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2) People with developmental disabilities need to live in environments that restrict and inhibit their sexuality, to protect themselves and others.
3) People with developmental disabilities should not be provided with sex education, as it will only encourage inappropriate behavior.
These myths reflect ideas that were explicit in the 20 Century.
Given that society often views people with a disability from a medical model, where the individual needs to be “fixed” (Omansky & Rosenblum, 2001; Rohleder & Swartz, 2011), individuals with a disability are typically not referred to in a sexual manner.
Department of Education, Gallaudet University, Washington DC, USA Email: Hannah.
[email protected] © 2014 by authors and Scientific Research Publishing Inc.
Rohleder and Swartz summarize research on individuals with a disability and note that there is a more paternalistic view of their sexuality.
During the 20 Century there was an attempt to control dating at residential schools, which was perceived to “distort the development of male-female relationships” (Meadow, 1976; Schlesinger & Meadow, 1972, as cited in Jobs, 2004: p. Research stated that only 10% of these students from residential schools had “even had friendly relations with the opposite sex” (Shaul, 1981, as cited in Job, 2004: p. A recent article (Kamieka & Getch, 2001) reports that this state of affairs continued into the 21 Century.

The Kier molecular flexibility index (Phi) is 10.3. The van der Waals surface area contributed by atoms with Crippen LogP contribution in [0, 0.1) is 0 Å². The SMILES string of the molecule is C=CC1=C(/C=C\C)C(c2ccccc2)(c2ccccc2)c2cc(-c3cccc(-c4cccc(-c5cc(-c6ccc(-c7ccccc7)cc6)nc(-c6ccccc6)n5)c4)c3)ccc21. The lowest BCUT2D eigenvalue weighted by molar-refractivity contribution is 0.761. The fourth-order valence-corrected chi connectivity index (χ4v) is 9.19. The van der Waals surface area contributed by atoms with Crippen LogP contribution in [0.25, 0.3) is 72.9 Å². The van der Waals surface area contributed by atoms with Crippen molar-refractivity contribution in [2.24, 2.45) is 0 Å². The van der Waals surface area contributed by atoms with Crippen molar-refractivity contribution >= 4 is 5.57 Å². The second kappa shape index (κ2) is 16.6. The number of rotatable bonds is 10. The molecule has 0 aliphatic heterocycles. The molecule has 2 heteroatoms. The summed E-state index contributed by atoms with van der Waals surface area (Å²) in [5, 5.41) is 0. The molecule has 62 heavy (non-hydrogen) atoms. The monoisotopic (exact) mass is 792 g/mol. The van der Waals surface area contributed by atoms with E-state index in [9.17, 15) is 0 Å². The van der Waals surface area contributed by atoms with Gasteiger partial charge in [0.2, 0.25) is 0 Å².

This exploration will be followed by research looking at typical sexual development, leading to the current study about Deaf women’s views of their own sexuality. Her review highlighted Griffiths proposed model of mythconceptions of the sexuality of disabled individuals, which she then demonstrated to be myths with regards to disabled people in general and Deaf people more specifically.
The myths are: 1) People with developmental disabilities are eternal children and asexual.
4) People with developmental disabilities should be sterilized because they give birth to children who are also disabled.
5) People with developmental disabilities are sexually different from other people and are more likely to develop diverse, unusual, or deviant sexual behavior.
As noted by Job, these myths influence us, limit our approaches and understanding of Deaf sexuality, and leave us without an understanding of Deaf sexuality. Misconceptions Importantly, information related to Deaf individuals tended to focus on the lack of sexual education.